Novels and other reading materials, according to Philippine’s Undersecretary of Finance Espele Sales, are not educational materials.
As a book lover myself and an advocate of not making a fool out of ourselves especially if we are in a position of public trust, there are a number of things that I would want to call this woman.
I don’t know where this government official finished school; from where she came from, they probably relied on oral narratives to transmit the lessons to their pupils, which is not a bad thing in itself. However, it is clear that Espele Sales missed out on a lot of things, especially when it comes to interpreting matters of laws and mandates and international treaties.
I usually have no bone of contention for particular members of the government. My brand of angst against anything related to the government is over the way some politicians run this country. But this particular person, Undersecretary Sales, really succeeded piercing through my indifference.
The Philippine Star ran a frontpage story today (May 10) about the Bureau of Custom’s latest interpretation of RA 8047 or the Book Publishing Industry Development Act, which was ratified in 1995, particularly the line that says:
the tax and duty-free importation of books or raw materials to be used in book publishing.
Espele and her cohorts said that there was nothing in this republic act that disallows the Bureau of Customs from extracting taxes from imported books.
Moreover, they declared in the most government-jargon-laced terms that the Bureau of Customs would not charge taxes for those books or raw materials used in book publishing.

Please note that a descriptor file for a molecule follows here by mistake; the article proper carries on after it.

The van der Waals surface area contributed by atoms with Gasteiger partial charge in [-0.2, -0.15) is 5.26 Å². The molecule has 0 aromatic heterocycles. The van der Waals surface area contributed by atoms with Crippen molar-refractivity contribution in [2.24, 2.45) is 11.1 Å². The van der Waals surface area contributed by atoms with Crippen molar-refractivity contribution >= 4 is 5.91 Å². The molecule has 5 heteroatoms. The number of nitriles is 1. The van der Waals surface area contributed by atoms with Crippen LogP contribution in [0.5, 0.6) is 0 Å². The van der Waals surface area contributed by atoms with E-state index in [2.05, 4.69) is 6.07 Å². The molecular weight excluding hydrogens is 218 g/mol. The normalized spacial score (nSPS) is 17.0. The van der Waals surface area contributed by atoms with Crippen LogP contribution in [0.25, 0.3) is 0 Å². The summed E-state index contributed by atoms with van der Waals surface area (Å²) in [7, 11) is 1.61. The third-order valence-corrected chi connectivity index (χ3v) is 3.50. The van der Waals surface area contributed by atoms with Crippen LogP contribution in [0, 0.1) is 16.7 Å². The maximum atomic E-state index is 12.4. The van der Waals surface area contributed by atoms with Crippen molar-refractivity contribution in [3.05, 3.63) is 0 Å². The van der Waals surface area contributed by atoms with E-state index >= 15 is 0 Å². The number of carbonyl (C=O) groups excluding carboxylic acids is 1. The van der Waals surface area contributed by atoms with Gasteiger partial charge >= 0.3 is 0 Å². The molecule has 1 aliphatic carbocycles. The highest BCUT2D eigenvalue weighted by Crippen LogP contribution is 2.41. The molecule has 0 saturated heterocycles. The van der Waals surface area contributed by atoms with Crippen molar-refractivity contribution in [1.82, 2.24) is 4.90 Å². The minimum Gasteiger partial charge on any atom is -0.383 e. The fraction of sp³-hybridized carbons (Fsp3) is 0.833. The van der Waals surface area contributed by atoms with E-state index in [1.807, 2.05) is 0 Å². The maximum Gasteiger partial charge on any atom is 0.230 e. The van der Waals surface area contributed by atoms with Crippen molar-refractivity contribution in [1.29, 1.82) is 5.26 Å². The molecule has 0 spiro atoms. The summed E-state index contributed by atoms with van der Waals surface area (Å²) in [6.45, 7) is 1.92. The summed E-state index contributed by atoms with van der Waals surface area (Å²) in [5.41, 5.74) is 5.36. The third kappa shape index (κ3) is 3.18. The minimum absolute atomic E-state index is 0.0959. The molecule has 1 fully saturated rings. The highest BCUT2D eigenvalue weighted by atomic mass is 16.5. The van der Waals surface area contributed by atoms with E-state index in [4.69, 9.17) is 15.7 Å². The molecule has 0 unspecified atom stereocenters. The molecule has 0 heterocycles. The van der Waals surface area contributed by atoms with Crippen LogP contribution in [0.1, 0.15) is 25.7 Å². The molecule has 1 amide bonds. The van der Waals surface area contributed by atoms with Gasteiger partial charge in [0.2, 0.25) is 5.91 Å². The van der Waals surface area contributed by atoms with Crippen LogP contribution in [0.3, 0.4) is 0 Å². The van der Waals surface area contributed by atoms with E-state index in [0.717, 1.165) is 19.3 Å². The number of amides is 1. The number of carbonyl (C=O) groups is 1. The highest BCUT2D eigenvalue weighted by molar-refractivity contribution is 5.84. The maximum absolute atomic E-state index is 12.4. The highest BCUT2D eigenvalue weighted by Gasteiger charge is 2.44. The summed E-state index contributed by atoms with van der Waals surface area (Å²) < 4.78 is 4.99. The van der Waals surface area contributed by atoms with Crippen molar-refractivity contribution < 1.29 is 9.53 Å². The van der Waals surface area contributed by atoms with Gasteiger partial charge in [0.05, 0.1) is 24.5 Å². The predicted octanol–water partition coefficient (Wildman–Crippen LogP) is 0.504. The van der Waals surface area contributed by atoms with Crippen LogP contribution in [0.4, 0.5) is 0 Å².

Whatever that means.
Book lovers and people in the book industry reacted that the action of the Bureau of Customs was in direct violation of the United Nation’s 1952 Florence Agreement, of which Philippines is one of the signatories. The Florence Agreement stipulates that the importation of books should be tax-free in order to
facilitate the free flow of educational, scientific, and cultural materials.
However, Sales had a ready argument for the reaction, and stated that the Bureau of Customs has the discretion to choose which books and materials they consider have educational, scientific, and cultural merits.
When people commented that the common interpretation of the Florence Agreement has been around for more than half a century and does it mean that that common interpretation is wrong all along and that the interpretation of the Bureau of Customs and of Undersecretary Sales is right, the undersecretary unashamedly answered with a resounding “Yes!”
Does this woman read at all?!!!
Whatever the goals of the Bureau of Customs for charging taxes from previously duty-free imported books, book sellers and book lovers alike are feeling the crunch. Foreign book importers are unsure of future importation prospects to the country; the higher taxes could mean losses for book companies.
For some months now, the importation of books to the Philippines has come to a standstill; there is a shortage of international bestsellers when one asks for them in major bookstores all over the metro.
I am now on an online hunt for a photo of Usec Sales. I’ll use it to fashion a voodoo doll in her liking.